This was followed by the most exciting development of the art of Caribbean theatre arising from infinite mixes of scribal and traditional forms, classical and folk traditions. In the middle of that, popular theatre has its place and functions and the space it was beginning to occupy would have made sections of the middle class a little uncomfortable. In Guyana, while there were periods of worry and of indifferent standards on the stage, there have also been significant strides in theatre arts, particularly since the revival of drama festivals, and a good deal of local drama has commanded critical attention. One big problem has been that the severest critics of anything popular and comic have not seen that these forms can be really good contemporary theatre, because they never go to see them. They have made up their minds that everything beyond the 1970s is bad, and so condemn themselves by judging and dismissing that which they have never seen.
Theatre in the world, as in Guyana, has changed, and has been changing consistently since the classical era. The skeptics who live in a time warp, have denied themselves the opportunity of experiencing the interesting changes and the significant things that have been taking place on the popular stage. Note that it is not all exemplary, and sometimes the charge is valid that some plays pander to popular box office appeal before any claim to quality.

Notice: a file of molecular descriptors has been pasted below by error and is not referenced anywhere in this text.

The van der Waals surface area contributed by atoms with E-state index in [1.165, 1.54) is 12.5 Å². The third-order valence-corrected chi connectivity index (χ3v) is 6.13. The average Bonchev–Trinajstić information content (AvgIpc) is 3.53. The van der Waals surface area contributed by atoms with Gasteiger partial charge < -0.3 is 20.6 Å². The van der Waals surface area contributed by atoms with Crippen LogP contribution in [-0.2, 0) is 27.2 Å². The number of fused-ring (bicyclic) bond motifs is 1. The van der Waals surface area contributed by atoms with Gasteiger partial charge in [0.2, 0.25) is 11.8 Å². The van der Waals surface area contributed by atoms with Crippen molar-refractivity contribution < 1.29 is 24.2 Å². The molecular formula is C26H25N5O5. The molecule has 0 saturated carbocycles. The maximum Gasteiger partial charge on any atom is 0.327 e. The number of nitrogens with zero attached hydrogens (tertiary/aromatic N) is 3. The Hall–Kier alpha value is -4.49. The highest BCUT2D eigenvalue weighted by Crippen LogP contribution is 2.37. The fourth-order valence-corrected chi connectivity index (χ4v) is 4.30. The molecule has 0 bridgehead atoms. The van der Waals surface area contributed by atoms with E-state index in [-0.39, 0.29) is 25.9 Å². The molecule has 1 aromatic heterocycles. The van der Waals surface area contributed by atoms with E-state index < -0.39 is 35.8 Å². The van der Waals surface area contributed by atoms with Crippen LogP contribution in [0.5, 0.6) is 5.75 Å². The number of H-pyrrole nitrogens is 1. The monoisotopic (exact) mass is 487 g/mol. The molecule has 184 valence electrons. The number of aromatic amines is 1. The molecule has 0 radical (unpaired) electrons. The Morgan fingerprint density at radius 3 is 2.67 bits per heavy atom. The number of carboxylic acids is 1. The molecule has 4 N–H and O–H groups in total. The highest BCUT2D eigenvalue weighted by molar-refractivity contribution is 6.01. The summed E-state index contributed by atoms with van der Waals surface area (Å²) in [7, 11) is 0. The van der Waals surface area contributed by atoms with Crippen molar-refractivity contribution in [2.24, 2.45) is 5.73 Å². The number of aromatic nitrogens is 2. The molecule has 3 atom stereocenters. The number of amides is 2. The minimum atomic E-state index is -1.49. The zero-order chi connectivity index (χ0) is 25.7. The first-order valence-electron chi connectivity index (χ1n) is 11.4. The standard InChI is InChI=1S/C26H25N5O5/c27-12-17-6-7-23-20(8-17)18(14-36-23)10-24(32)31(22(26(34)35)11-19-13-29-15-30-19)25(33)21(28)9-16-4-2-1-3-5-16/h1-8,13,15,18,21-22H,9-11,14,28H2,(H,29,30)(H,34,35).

However, theatre has always been created for its audience, and that is the case with the popular comic theatre in contemporary Guyana. Take for instance, two recent productions – Neaz Subhan’s Choti Backoo and Maria Benschop’s Nothing to Laugh About. They were created for their audiences and tailored to suit. They represent some of the now popular developments, and the forms of comic theatre that take centre stage around the Caribbean.
There has been an overpowering wave of farce, slapstick, comedy and the style of the roots theatre that originated in Kingston, Jamaica. The outstanding popularity of these types, and the fact that they have survived unwaveringly in many countries for nearly four decades must say something about their place in a society where change is frequent and urgent.
Choti Backoo produced and directed by Subhan was in two parts. The first part was a tribute to Mohammad Rafi, Mukesh and Kishore Kumar, the great playback singers of India, who have been placed on the same hallowed platform as the queen of them all, Lata Mangeshkar. They are legends of the Bollywood films and their music has been a deep part of consciousness in Guyana for a very long time through the radio, the Bollywood movies and popular music. Their appeal in Guyana has been wide and the Indian Arrival Committee staged that show to honour them through the performance of several selections of the songs they made popular.